MINOOKA, Ill. — While the state is behind in its payments to school districts, Minooka Community High School District 111 can expect to receive four payments again this year, said Superintendent Jim Colyott.
The caveat is that two payments will be money owed the high school district from the 2012 fiscal year and two payments will be for the current year.
“The state will continue being delinquent,” Colyott said. “The good news is we have not been told we won’t be getting reimbursed. We still hold on to the likelihood that we will get the payments.”
State Board of Education Superintendent Chris Koch has advised school districts there will be another 14 percent reduction this year in the Corporate Personal Property Replacement Tax, the same as last year, Colyott said.
That equates to approximately $181 million statewide.
“Those funds will continue to disappear for public schools,” Colyott said.
Cathy Macchietto, auditor for Macchietto, Roth and Company, gave District 111 a thumbs up Wednesday night for a clean audit.
As of the end of the fiscal year, June 30, the district had a pretty healthy balance in all accounts combined of $23 million cash on hand, Macchietto said. That’s in spite of the fact the district’s Equalized Assessed Valuation declined for the second year in a row.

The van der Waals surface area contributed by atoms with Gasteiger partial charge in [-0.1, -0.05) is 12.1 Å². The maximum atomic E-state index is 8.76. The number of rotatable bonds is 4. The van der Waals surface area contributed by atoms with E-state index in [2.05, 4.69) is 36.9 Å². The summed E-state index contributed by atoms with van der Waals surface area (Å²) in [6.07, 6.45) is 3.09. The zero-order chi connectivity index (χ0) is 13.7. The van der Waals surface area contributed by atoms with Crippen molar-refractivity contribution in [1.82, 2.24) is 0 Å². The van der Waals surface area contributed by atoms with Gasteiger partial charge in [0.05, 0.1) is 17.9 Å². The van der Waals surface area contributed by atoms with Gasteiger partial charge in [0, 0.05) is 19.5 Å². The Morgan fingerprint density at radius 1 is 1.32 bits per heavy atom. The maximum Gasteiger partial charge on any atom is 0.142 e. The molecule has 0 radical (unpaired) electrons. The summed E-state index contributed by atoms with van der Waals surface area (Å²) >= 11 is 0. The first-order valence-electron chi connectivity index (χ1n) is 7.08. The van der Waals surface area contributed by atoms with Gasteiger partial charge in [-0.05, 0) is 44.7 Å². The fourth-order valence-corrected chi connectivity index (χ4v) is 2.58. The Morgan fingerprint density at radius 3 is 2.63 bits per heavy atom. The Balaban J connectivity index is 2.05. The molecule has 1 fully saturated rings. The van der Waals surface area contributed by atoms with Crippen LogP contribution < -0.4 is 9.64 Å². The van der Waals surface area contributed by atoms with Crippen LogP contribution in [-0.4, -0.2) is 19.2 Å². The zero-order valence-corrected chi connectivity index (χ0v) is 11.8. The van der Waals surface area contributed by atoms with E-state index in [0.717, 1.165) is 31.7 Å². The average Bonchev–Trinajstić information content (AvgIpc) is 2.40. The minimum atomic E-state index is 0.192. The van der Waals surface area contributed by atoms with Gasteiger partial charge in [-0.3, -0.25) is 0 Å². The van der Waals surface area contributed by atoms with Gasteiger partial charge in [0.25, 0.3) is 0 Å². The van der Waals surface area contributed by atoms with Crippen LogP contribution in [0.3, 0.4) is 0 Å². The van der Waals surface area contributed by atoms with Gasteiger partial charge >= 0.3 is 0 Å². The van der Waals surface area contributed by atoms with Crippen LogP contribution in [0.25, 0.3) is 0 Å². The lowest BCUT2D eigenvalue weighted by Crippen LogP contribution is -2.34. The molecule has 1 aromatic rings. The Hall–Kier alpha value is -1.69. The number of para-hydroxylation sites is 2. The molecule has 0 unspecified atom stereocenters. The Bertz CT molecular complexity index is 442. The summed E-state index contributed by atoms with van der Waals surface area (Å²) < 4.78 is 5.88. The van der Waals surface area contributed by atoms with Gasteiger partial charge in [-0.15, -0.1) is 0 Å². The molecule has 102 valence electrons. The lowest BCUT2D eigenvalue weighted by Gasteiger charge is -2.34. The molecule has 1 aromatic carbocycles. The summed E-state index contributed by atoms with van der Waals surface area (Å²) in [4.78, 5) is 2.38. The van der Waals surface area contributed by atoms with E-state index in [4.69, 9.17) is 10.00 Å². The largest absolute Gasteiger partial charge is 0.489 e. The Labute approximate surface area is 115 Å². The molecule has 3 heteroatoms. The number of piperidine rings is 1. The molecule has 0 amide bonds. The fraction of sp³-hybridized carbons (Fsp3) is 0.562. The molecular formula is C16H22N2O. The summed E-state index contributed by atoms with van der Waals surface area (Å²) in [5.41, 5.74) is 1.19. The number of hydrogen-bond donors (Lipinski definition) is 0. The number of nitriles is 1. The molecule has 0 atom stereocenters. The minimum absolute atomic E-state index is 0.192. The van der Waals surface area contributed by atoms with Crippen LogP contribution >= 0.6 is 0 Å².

The audit included a review of the district’s compliance to both new and old laws, as well as an internal control report.
“We had no negative findings to include in this report,” Macchietto said. “We were here for a better part of the week. They had a lot of information to give us in that time frame and they were very accommodating.”
District Business Manager Todd Drafall advised the board the Finance Committee will likely recommend the district’s levy be set at a level that will allow the district’s share of property taxes to be assesed at or near the current rate for the coming year.
Initial estimates from the three counties in the district – Will, Grundy and Kendall – have been received for the 2011 taxes payable in 2012. The current rate of 2.34 per $100 of assessed value is a challenge to maintain as real estate assessments have continued to drop in the last few years, Drafall said.
“We are looking at another decrease at about 6 percent, and that’s with $8 million in new construction coming on line,” Drafall said.
The Finance Committee will continue discussing the proposed levy and likely look for board approval in December. The levy must be adopted by the last Tuesday of that month.